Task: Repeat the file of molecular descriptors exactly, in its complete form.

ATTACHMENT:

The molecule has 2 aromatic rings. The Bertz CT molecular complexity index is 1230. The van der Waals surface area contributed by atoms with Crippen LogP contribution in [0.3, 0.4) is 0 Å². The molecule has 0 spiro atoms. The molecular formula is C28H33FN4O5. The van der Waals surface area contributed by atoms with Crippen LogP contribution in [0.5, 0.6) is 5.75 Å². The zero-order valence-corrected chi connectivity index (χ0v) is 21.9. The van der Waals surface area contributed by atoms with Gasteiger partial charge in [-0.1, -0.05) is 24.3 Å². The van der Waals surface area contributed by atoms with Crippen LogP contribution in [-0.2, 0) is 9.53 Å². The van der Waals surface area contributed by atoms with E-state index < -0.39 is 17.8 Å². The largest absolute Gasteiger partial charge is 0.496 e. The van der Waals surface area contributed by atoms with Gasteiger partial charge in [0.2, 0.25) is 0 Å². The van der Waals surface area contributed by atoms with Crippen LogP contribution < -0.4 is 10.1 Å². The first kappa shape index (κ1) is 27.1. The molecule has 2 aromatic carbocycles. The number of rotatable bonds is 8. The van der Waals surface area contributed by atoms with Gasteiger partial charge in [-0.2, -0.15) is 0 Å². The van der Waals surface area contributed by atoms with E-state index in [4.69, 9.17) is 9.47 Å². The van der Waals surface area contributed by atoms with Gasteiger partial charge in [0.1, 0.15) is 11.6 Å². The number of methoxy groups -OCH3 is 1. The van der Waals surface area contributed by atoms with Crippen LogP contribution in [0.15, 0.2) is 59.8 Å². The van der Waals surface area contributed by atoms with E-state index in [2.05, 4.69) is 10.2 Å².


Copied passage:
The molecule has 2 aromatic rings. The Bertz CT molecular complexity index is 1230. The van der Waals surface area contributed by atoms with Crippen LogP contribution in [0.3, 0.4) is 0 Å². The molecule has 0 spiro atoms. The molecular formula is C28H33FN4O5. The van der Waals surface area contributed by atoms with Crippen LogP contribution in [0.5, 0.6) is 5.75 Å². The zero-order valence-corrected chi connectivity index (χ0v) is 21.9. The van der Waals surface area contributed by atoms with Gasteiger partial charge in [-0.1, -0.05) is 24.3 Å². The van der Waals surface area contributed by atoms with Crippen LogP contribution in [-0.2, 0) is 9.53 Å². The van der Waals surface area contributed by atoms with E-state index < -0.39 is 17.8 Å². The largest absolute Gasteiger partial charge is 0.496 e. The van der Waals surface area contributed by atoms with Gasteiger partial charge in [0.2, 0.25) is 0 Å². The van der Waals surface area contributed by atoms with Crippen LogP contribution < -0.4 is 10.1 Å². The first kappa shape index (κ1) is 27.1. The molecule has 2 aromatic carbocycles. The number of rotatable bonds is 8. The van der Waals surface area contributed by atoms with Gasteiger partial charge in [-0.2, -0.15) is 0 Å². The van der Waals surface area contributed by atoms with E-state index in [4.69, 9.17) is 9.47 Å². The van der Waals surface area contributed by atoms with Gasteiger partial charge in [0.1, 0.15) is 11.6 Å². The number of methoxy groups -OCH3 is 1. The van der Waals surface area contributed by atoms with Crippen LogP contribution in [0.15, 0.2) is 59.8 Å². The van der Waals surface area contributed by atoms with E-state index in [2.05, 4.69) is 10.2 Å².